There is not a trace of such naive brutality in Bagehot, who already represents a much more modern type: cynical, neurotic, and “realistic” in the manner of a privileged class with an uneasy conscience. Yet the careers of both men overlap, with the important difference that Bagehot witnessed the breakthrough of democracy in the 1860′s, when Gladstone moved away from Whiggery and founded the Liberal party, to cope with the newly enfranchised industrial masses; while across the ocean democracy found an embodiment in Lincoln (whom Bagehot characteristically described as “a village lawyer”). Where Macaulay despised democracy, Bagehot had learned to fear it, and he did much to implant this fear in the cultivated upper-middle class. Bagehot, as any student of his writings perceives at first glance, is far more sophisticated than Macaulay, but he altogether lacks the older man’s self-confidence and his belief in the validity of his principles. Where Macaulay is complacent, forthright, and occasionally brutal, Bagehot sounds unpleasantly timorous, cynical, and evasive, thus betraying a sense that reality may be dangerous to his values. The difference in tone between the two men is not merely stylistic: it heralds the disintegration of liberalism as a political philosophy relevant to the industrial age. Bagehot’s personal neurosis, to which his recent biographers have drawn attention, foreshadows the growth of nervous instability in the cultivated upper class, a change of mood which lays that important stratum open to irrational fears and narrows the gap between it and the intelligentsia. Thus in various ways he typifies the beginning of a process which eventually culminates in the general crisis of liberal civilization.1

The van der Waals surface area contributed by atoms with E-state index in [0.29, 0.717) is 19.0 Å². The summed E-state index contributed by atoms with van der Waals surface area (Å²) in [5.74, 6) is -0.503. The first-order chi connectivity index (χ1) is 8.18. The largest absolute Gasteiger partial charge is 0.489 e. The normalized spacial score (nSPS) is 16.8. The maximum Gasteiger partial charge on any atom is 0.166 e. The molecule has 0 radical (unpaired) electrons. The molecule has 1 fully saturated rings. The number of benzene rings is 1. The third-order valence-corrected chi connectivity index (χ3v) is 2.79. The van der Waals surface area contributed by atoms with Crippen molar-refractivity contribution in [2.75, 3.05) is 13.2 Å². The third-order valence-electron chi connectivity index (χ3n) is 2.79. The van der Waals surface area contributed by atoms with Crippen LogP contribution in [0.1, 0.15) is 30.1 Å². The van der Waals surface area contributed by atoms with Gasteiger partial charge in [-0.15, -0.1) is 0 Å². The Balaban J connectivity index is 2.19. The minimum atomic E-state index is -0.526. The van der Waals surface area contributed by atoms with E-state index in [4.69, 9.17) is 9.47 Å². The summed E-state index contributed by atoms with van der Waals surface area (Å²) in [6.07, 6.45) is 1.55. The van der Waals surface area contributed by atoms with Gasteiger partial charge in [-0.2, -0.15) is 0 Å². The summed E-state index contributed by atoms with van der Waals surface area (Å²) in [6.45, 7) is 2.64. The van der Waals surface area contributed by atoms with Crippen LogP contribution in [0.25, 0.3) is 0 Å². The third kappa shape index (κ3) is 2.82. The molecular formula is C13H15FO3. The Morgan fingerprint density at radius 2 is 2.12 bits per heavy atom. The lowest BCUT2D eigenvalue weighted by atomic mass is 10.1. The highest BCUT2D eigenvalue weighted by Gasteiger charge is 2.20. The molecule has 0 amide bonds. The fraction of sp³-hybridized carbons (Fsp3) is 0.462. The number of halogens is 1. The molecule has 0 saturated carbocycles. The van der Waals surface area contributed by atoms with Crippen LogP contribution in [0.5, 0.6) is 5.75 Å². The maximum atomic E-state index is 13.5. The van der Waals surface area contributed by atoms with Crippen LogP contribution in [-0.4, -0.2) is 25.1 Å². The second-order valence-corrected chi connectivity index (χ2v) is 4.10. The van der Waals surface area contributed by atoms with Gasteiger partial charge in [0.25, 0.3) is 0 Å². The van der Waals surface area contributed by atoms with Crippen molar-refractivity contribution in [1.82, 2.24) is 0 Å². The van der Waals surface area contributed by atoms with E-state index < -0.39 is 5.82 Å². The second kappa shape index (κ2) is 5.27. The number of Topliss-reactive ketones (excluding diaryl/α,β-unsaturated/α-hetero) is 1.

The important point to note here is that in an “open society” of the 19th-century type the professional intelligentsia’s ability to play a political role is linked to its relative freedom of movement as a floating stratum which can attach itself, wholly or in part, to social classes other than the one which originally gave birth to it. From the standpoint of those committed to the existing order, such shifting from class to class of course is treachery, and it explains the wariness with which the intelligentsia has been regarded ever since its dangerous instability was first perceived or suspected. The decisive change occurs with the French Revolution. Burke’s denunciation of pettifogging attorneys and rattlebrained journalists, who presume to legislate for mankind, inaugurates a chorus of woe which is later taken up by liberals frightened into conservatism by the advance of radical democracy. After 1830, and in particular after 1848—when the “revolution of the intellectuals” touches off a premature proletarian insurrection in Paris—the intelligentsia splits into warring camps. Its plebeian ranks rally to democracy and even socialism, while the patrician upper layer turns conservative: albeit in the 19th-century sense of the term (i.e., without any special fondness for monarchy, aristocracy, or the church, but with a great fondness for “law and order”—meaning unconditional defense of property against the threatening onslaught of the “masses”).